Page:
A bloody crackdown against demonstrators will likely cost the Libyan government plenty as officials begin withdrawing support, while soldiers increasingly defect in favor of the protesters in the first signs that dictator Moammar Gaddafi's regime may be crumbling.

Several Libyan diplomats in various countries have severed relations with the 68-year-old leader, who assumed power in a 1969 military coup. After the Libyan Ambassador to India Ali al-Essawi resigned Monday citing unacceptable violence against protesters, the Ambassador to the United States, Ali Aujali told an international news agency, Associated Press (AP), that Gaddafi should step down.

Meanwhile, Libyan embassies in Malaysia and Australia have also declared that they will no longer represent the leader. Accusing Gaddafi of killing his own people, Ibrahim Dabbashi, Libya's deputy ambassador to the United Nations, has sought international intervention.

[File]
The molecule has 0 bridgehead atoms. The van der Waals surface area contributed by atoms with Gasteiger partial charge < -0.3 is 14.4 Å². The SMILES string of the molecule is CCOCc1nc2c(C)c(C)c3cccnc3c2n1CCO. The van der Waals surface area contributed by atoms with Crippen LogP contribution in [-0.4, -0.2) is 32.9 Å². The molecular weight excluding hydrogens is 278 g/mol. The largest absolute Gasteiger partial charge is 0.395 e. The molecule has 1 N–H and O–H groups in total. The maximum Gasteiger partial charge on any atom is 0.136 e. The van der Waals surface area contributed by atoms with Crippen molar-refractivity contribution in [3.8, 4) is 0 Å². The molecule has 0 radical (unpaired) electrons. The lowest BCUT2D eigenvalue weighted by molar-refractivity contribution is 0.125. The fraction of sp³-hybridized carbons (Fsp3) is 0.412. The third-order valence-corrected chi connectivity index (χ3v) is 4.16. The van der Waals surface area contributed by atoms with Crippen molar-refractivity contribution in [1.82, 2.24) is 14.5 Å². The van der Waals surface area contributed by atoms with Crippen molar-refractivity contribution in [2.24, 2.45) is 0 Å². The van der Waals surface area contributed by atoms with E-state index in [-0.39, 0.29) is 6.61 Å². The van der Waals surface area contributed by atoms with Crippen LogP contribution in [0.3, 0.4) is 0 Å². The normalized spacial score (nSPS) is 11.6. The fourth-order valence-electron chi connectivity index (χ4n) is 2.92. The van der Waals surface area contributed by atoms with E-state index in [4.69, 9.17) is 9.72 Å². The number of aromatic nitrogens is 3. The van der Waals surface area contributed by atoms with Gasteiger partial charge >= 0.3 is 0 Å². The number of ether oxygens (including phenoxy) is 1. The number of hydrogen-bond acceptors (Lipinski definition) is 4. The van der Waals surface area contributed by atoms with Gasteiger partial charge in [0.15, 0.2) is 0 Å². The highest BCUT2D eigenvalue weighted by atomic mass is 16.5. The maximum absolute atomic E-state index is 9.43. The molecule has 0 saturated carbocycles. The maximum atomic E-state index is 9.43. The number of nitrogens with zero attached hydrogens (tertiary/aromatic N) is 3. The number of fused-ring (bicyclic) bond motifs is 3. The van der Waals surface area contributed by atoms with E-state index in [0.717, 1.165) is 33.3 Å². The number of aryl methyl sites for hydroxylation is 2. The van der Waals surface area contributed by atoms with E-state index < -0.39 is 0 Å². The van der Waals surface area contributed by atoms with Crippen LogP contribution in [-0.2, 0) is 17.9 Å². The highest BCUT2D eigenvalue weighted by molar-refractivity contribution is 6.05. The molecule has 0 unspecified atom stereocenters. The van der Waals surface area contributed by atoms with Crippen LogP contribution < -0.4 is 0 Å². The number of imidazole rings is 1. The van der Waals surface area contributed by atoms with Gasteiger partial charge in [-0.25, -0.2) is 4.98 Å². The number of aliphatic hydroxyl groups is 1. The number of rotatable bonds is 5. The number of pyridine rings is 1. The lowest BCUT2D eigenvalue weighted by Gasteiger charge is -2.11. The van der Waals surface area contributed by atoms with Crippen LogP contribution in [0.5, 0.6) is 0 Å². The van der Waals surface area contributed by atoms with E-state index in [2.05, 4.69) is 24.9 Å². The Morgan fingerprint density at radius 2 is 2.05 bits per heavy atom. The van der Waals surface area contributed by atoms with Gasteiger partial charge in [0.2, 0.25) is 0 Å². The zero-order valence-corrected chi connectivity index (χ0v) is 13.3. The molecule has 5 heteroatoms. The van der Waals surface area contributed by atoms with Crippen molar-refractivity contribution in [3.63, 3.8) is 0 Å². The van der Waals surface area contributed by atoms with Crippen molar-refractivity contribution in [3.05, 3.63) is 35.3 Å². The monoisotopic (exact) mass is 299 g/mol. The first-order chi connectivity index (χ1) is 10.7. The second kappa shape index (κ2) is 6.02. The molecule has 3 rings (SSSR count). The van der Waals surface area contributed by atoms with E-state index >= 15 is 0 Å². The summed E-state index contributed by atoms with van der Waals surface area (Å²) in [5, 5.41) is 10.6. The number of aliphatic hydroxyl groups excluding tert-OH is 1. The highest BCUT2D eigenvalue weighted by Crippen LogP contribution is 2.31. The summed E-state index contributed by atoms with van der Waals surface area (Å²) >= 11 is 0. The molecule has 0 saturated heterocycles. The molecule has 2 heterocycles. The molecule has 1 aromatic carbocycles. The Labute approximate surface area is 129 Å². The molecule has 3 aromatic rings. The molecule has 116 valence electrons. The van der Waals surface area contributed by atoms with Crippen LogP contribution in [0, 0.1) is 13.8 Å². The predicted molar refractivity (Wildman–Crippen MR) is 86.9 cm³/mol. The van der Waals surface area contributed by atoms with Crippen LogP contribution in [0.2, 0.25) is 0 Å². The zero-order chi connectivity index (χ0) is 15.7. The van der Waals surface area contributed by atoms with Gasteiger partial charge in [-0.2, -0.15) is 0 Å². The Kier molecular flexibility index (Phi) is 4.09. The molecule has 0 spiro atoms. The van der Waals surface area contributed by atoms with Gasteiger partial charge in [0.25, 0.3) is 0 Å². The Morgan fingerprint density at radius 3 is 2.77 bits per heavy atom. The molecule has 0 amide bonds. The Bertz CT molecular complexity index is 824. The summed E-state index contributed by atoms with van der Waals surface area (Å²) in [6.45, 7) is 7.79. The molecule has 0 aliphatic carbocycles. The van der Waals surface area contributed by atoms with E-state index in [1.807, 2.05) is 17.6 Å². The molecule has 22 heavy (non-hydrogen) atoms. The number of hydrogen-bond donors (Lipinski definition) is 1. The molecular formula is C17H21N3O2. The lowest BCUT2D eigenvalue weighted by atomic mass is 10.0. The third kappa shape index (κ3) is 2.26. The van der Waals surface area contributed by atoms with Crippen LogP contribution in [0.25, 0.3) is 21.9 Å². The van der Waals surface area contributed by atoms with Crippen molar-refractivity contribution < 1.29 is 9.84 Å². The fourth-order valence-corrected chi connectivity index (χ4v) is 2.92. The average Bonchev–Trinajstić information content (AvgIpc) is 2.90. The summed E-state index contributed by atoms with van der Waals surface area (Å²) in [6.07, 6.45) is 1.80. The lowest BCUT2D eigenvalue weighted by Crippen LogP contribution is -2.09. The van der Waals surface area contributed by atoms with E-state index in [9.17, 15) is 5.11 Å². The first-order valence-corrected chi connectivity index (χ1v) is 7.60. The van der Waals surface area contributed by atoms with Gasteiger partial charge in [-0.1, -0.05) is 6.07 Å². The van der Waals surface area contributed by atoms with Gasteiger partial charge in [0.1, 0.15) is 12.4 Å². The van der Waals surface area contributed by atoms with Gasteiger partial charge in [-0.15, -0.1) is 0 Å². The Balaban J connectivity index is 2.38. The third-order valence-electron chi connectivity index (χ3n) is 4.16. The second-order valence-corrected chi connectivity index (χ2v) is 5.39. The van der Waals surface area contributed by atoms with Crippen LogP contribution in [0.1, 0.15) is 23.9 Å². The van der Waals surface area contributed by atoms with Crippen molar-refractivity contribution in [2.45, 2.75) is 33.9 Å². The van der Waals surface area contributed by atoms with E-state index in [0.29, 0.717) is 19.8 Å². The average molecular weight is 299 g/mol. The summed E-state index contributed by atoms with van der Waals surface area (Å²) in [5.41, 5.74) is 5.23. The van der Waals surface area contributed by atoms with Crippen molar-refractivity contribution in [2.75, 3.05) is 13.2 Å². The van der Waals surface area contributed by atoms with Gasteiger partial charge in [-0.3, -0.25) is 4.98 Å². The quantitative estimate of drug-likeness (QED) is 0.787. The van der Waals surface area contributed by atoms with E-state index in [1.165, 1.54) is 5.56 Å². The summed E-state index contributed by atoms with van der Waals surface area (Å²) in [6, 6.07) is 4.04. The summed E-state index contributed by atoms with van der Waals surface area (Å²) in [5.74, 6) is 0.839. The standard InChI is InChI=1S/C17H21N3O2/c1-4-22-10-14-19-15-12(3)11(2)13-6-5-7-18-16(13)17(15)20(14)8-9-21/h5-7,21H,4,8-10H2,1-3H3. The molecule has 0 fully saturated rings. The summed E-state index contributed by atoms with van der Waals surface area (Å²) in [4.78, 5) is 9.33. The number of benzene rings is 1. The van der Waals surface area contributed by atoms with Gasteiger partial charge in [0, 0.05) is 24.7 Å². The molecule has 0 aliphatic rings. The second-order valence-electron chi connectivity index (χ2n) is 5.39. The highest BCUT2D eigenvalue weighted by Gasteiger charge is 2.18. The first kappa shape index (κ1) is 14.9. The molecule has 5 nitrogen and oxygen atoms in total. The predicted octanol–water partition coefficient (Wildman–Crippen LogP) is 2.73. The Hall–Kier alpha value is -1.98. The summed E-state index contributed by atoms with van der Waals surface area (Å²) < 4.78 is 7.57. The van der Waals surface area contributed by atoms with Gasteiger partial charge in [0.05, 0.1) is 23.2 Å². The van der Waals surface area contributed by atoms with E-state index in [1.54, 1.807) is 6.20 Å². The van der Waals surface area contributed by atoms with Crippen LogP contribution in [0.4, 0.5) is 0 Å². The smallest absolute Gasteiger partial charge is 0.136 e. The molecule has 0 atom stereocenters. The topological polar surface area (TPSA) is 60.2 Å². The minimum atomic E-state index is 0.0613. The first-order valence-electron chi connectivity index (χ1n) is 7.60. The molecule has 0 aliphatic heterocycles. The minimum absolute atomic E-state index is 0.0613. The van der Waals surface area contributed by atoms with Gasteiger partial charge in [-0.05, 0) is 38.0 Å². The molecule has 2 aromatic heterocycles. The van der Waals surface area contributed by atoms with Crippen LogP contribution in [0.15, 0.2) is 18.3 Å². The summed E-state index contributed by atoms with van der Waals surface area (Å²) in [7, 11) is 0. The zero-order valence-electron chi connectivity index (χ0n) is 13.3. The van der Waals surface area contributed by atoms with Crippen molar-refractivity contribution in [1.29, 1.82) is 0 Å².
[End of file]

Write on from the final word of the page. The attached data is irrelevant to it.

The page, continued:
Several media reports also suggest that Gaddafi is losing the support of his soldiers. Quoting two prominent residents of Benghazi, The Jerusalem Post reported that Libyan soldiers were defecting to the side of the protesters.

Members of a Libyan army unit told Benghazi residents that they had defected and liberated the city from pro-Gaddafi forces on Sunday, said the report.

Separately, tens of thousands of foreigners are seeking to flee Libya.

Many countries and foreign oil companies are evacuating their people.

The interim government of Egypt has beefed up its military presence at the border and established field hospitals for its returning citizens. About 10,000 Egyptians are reportedly seeking to return to their native country. There are an estimated 1.5-million Egyptians in Libya.

UN human rights chief Navi Pillay said attacks on Libyan civilians might be considered as “crimes against humanity.”

Pillay condemned the callousness with which Libyan authorities and their hired guns are reportedly shooting live rounds of ammunition at peaceful protesters.

The UN Security Council will meet in closed session to discuss Libya later today.

Tripoli is reportedly quiet, but tense with a heavy police presence with many stores closed, after a night of violence.